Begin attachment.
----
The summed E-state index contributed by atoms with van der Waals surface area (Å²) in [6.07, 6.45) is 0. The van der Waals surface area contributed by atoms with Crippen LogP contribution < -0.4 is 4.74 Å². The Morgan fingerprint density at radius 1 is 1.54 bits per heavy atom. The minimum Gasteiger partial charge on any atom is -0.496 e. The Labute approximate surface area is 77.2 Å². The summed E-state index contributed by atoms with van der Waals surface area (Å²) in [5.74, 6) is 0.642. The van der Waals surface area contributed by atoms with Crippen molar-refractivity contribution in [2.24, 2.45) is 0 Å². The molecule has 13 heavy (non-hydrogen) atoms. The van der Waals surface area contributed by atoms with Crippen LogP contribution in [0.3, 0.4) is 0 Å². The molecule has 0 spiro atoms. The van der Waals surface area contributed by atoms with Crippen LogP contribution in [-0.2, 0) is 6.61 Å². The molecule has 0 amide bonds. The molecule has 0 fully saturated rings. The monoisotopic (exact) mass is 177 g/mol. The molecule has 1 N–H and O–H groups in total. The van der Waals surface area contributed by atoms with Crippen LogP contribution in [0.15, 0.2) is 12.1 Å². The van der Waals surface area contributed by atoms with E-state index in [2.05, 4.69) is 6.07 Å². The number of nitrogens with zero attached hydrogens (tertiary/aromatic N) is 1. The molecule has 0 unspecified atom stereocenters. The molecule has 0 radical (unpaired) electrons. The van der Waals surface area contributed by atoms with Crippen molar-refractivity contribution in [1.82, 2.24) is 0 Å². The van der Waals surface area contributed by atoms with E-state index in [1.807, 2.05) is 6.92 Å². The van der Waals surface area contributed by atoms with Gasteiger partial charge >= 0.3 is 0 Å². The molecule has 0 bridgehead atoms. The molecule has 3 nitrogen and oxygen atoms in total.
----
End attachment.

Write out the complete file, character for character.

The summed E-state index contributed by atoms with van der Waals surface area (Å²) in [6.07, 6.45) is 0. The van der Waals surface area contributed by atoms with Crippen LogP contribution < -0.4 is 4.74 Å². The Morgan fingerprint density at radius 1 is 1.54 bits per heavy atom. The minimum Gasteiger partial charge on any atom is -0.496 e. The Labute approximate surface area is 77.2 Å². The summed E-state index contributed by atoms with van der Waals surface area (Å²) in [5.74, 6) is 0.642. The van der Waals surface area contributed by atoms with Crippen molar-refractivity contribution in [2.24, 2.45) is 0 Å². The molecule has 13 heavy (non-hydrogen) atoms. The van der Waals surface area contributed by atoms with Crippen LogP contribution in [0.3, 0.4) is 0 Å². The molecule has 0 spiro atoms. The van der Waals surface area contributed by atoms with Crippen LogP contribution in [-0.2, 0) is 6.61 Å². The molecule has 0 amide bonds. The molecule has 0 fully saturated rings. The monoisotopic (exact) mass is 177 g/mol. The molecule has 1 N–H and O–H groups in total. The van der Waals surface area contributed by atoms with Crippen LogP contribution in [0.15, 0.2) is 12.1 Å². The van der Waals surface area contributed by atoms with E-state index in [2.05, 4.69) is 6.07 Å². The number of nitrogens with zero attached hydrogens (tertiary/aromatic N) is 1. The molecule has 0 unspecified atom stereocenters. The molecule has 0 radical (unpaired) electrons. The van der Waals surface area contributed by atoms with Crippen molar-refractivity contribution in [1.82, 2.24) is 0 Å². The van der Waals surface area contributed by atoms with E-state index in [1.807, 2.05) is 6.92 Å². The van der Waals surface area contributed by atoms with Gasteiger partial charge >= 0.3 is 0 Å². The molecule has 0 bridgehead atoms. The molecule has 3 nitrogen and oxygen atoms in total.